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Comment: Re:Every place that has implemented it has done gr (Score 1) 464

by Overzeetop (#47768219) Attached to: U.S. Senator: All Cops Should Wear Cameras

This is why it isn't common.

I think, though, that this is more of a temporary hurdle. Once it's in place, IF it's used properly, there's really no issue. Every bank teller in America has a camera on them at all times, as does nearly ever cashier and casino worker. Most every cube-dweller is subject to email and web tracking software at work as well, watching ever online click and transaction. For most everyone it's not an issue, and in this case there are more reasons - as a cop - to want it than not in the long run because it has the opportunity to make their job easier when it happens to be the hardest.

Comment: Re:anyone remember when (Score 1) 287

by Just Some Guy (#47766407) Attached to: Seagate Ships First 8 Terabyte Hard Drive

My first computer with a hard drive was an Amiga 2000 that came with a 120MB Maxtor. I was gleeful at its blinding speed and unfathomable capacity compared to my older floppy-based system. So much so, in fact, that I spent quite a few hours brilliantly doing the AmigaDOS equivalent of cp -R /media/floppy / so that I'd never have to bother with those slow things again.

That was perhaps my first introduction to the importance of namespaces, a lesson which I carry with me unto this day.

Comment: Re: Switched double speed half capacity, realistic (Score 1) 287

by Just Some Guy (#47766277) Attached to: Seagate Ships First 8 Terabyte Hard Drive
Why would they have lower seek times? It seems like lateral, track-to-track movement would be at the same speed regardless of position. And since rotational velocity is constant, the average time for a sector in the current track to come around should be identical. What's missing from that line of thinking?

Comment: Re:We need faster-than-light travel (Score 1) 65

We can continue looking for them, but studding the entire globe with uber-telescopes, as NotingHere insisted, seems pointless until we can (or, at least, come close to being able to) reach any of them in reasonable time.

Putting telescopes in orbit is a good way of pumping money to the emerging spaceflight industry.

Comment: Re:We need faster-than-light travel (Score 1) 65

Don't send a person, send a blueprint and some way to raise and teach a first generation. We don't have to get there ourselves as long as our "children" can.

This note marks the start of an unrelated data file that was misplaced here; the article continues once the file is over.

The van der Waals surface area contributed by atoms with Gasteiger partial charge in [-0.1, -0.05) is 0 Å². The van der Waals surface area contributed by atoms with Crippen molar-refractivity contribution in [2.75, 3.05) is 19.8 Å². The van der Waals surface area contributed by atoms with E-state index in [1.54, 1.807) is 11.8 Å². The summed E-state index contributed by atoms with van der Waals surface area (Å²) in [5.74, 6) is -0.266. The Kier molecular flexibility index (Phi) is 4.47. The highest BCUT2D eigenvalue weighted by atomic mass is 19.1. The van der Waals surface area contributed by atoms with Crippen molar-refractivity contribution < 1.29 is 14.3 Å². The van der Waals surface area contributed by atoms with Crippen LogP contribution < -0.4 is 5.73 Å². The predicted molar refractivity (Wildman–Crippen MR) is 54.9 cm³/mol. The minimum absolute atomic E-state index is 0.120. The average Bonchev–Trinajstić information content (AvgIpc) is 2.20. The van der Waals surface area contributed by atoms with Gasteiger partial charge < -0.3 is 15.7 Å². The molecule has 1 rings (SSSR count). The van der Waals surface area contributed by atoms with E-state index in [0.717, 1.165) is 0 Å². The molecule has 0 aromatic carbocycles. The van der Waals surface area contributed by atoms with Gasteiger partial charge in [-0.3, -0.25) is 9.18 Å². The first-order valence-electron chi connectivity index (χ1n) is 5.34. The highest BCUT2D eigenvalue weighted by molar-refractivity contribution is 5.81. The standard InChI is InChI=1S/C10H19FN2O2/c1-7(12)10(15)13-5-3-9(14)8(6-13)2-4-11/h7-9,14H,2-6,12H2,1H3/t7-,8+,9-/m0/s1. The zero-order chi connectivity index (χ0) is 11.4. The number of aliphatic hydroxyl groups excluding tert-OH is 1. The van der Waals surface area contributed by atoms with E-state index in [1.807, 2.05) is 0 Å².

And that "some way" would be?...

In all likelihood it would take a fully sapient AI with a humanlike body puppet to raise a human being. At that point, what would be the point? Just accept these sapient spaceships are as good as our "children" as meatbags would be. And of course, since we're talking about sci-fi tropes here, there's always brain uploading.

Also, you're not considering the moral implications of sending a bunch of babies to live or die in an alien planet, in what are likely to be extremely limiting and harsh conditions. Whether you personally care for such things or not, a society that can simply ignore them is unlikely to send anyone anywhere, for the simple reason that this entire project requires a lot of people putting other objectives before their personal interests for a long period of time.

Comment: Re:How long will it be before script kiddies (Score 1) 232

by Overzeetop (#47760915) Attached to: California Passes Law Mandating Smartphone Kill Switch

That's kind of my point - it already exists. And it exists on the most gullible user, cash-rich platform ever - iOS. Find My iPhone would allow an attacker to send a message to the user informing him or her of a complete wipe of their data unless they paid up. These are folks who would have no idea if they've backed up their phone or not, and even if they had half of them done' know how to reinstall what they lost. Tens of millions of phones with owners who would drop $100 in a heartbeat not to lose their friends texts or pictures of their grandkids. And yet it's not happening.

Logic is the chastity belt of the mind!